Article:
info I contact
editorial schedule
join the realtime email list
become a friend of realtime on facebook
follow realtime on twitter

magazine  archive  features  rt profiler  realtimedance  mediaartarchive


Bianca Hester,  Sonic Solar Objects, The Cinemas Project Bianca Hester, Sonic Solar Objects, The Cinemas Project
photo Sam Nightingale
An old-time country cinema, still standing despite floods, fires and hard times; immersive films that question representation itself, drawing viewers into mysterious depths; the literal ‘moving images’ of historical figures across Port Phillip Bay; spinning hoops that raise sonic spectres of sites now lost…All are part of The Cinemas Project, curated by Bridget Crone, which paired five artists with former cinema sites to make new, site-specific works in Mildura, Warrnambool, Geelong, Bendigo and Gippsland.

Crone conceived The Cinemas Project while travelling with photographer Sam Nightingale, who was documenting lost or now-hidden Victorian cinemas and drive-ins. Finding these early spaces of cinema, Crone says, meant talking a lot with locals; their recollections fuelling her rationale for what became the project’s sub-title: “Exploring the Spectral Spaces of Cinema.”

“What struck us both about these conversations was the vividness of people’s memories but equally, at times, the inexactness of memory, and its imaginative license. It seemed that this approximated somewhat the activities that had taken place in these old buildings…the cinemas were used as community centres for debutante balls, for community meetings and other ‘live’ events, as well as being places where you could imagine another world—so they were of this world as well as part of another.”

Crone is keenly aware that regional centres often see touring exhibitions, but have less frequent access to work created in, with or for their own communities. She deliberately commissioned contemporary interdisciplinary artists for the project, because “they work so flexibly between terrains of live, tangible form and mediation—the projection of images—and the intersections of these modalities.

“The activity that has taken place in the cinema buildings also neatly evokes this slipperiness between images and material forms—or, in other words, live bodies and projected images.”

The artists commissioned were Brook Andrew (Bendigo), Lily Hibberd (Yarram, Latrobe Valley - see In Profile), Mikala Dwyer (Mildura), Bianca Hester (Warrnambool) and Tom Nicholson (Sorrento to Geelong). Bianca Hester’s performance/film—titled sonic objects, solar objects: variously—included large, spinning, wailing metal hoops, spun on the ground at sites of now-lost cinemas. “The hoops reacted very specifically to the material of the ground upon which they were spun—concrete, wood, asphalt,” says Crone. “They therefore give a very particular reading of a place.”

By contrast, Lily Hibberd, working with Gippsland’s Yarram community (RT Profiler 4, 2 July), created an exhibition including recovered cinema artefacts, a play and film performed by community members, drawing out memories, unearthing lost relics and exploring themes of displacement and resilience.

Tom Nicholson, Indefinite substitution The Cinemas Project Tom Nicholson, Indefinite substitution The Cinemas Project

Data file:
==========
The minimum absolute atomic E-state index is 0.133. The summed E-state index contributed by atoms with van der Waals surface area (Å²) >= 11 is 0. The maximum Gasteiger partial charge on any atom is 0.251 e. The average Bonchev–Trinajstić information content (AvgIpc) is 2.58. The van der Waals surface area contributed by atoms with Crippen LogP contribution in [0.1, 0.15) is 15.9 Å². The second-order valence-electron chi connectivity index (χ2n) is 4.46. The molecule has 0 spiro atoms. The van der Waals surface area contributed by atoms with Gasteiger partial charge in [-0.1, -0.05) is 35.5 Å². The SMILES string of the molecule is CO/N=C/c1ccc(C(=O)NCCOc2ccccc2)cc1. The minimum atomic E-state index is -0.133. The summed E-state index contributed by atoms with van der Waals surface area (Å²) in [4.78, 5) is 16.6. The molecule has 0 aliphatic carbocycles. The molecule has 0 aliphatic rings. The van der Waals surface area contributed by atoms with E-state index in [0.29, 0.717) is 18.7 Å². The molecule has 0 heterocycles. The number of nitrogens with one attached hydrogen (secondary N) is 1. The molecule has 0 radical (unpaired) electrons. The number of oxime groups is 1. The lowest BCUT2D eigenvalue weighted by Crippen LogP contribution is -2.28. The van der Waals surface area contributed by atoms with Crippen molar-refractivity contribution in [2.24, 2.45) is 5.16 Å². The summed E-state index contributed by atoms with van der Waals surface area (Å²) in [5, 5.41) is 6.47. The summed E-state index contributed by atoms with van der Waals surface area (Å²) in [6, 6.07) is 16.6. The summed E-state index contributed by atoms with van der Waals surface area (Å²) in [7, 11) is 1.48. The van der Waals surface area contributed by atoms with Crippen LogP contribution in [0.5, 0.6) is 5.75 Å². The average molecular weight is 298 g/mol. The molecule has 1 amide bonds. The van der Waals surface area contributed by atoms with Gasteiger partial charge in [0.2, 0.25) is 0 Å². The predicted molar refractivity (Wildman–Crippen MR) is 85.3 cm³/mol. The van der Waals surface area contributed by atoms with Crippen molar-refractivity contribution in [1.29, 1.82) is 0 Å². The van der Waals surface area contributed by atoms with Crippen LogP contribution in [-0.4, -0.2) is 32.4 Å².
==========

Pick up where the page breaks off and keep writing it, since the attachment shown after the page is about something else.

photo Sam Nightingale
Tom Nicholson’s Indefinite substitution—in which unfired wet clay busts of prominent colonial figures William Buckley and John Batman were carried (and ferried) from Sorrento to Geelong over four days—referenced film’s analogue nature and extrapolated the ‘moving image’ to its most physical form. Also relying on community input, Indefinite substitution’s busts were carried, substituted and exchanged by local volunteers whose hand-marks on the clay gradually altered the busts, which also left their mark on the handlers.

Bridget Crone gave each artist thematic ‘free rein,’ but sees definite cross-connections in the works. If community engagement links Hibberd’s and Nicholson’s works, Brook Andrew’s and Mikala Dwyer’s contributions share a fundamental concern with the question of image-making, Crone says. She mentions the “materiality” and “magic” of Dwyer’s work, which includes both haunting, locally shot film images and mysterious clear-plastic sculptures. “Both material and magic have a direct relationship to the image if we think about early image technologies developing from forms of magic and spiritualism,” she says, “making things appear and disappear.” Spectral threads connect Dwyer’s Underfall to Brook Andrew’s large-scale video installation, De Anima, which simultaneously explores the concept of the soul and the politics of representation. Both works, says Crone, evoke “a strong sense of the immersive, sensory, experiential nature of cinema; therefore focusing on the affective nature of the medium.”

She also points to the ways the five artists have drawn attention to specific materials or environments—extant or lost—of the cinema sites themselves.

“There are many tangents and commonalities…One interesting thing I have noted is that the cyclic movement of film—the film reel—is evoked in Bianca Hester’s spinning hoops and also in Mikala’s three-channel video installation, Underfall, with one screen devoted to a swinging pendulum that forms part of the mechanism of the town clock. This is just an odd aside, but shows that there are so many different connections to be seen through the works—which is amazing considering they have been produced so independently of each other.”

The Cinemas Project: Exploring the Spectral Spaces of Cinema, curator Bridget Crone; commissioned by NETS Victoria, April-August,

See our In Profile on Lily HIbberd's Twin Cinema: Four Devils and a Woman in Red

RealTime issue #122 Aug-Sept 2014 pg. 30

© Urszula Dawkins; for permission to reproduce apply to [email protected]

Back to top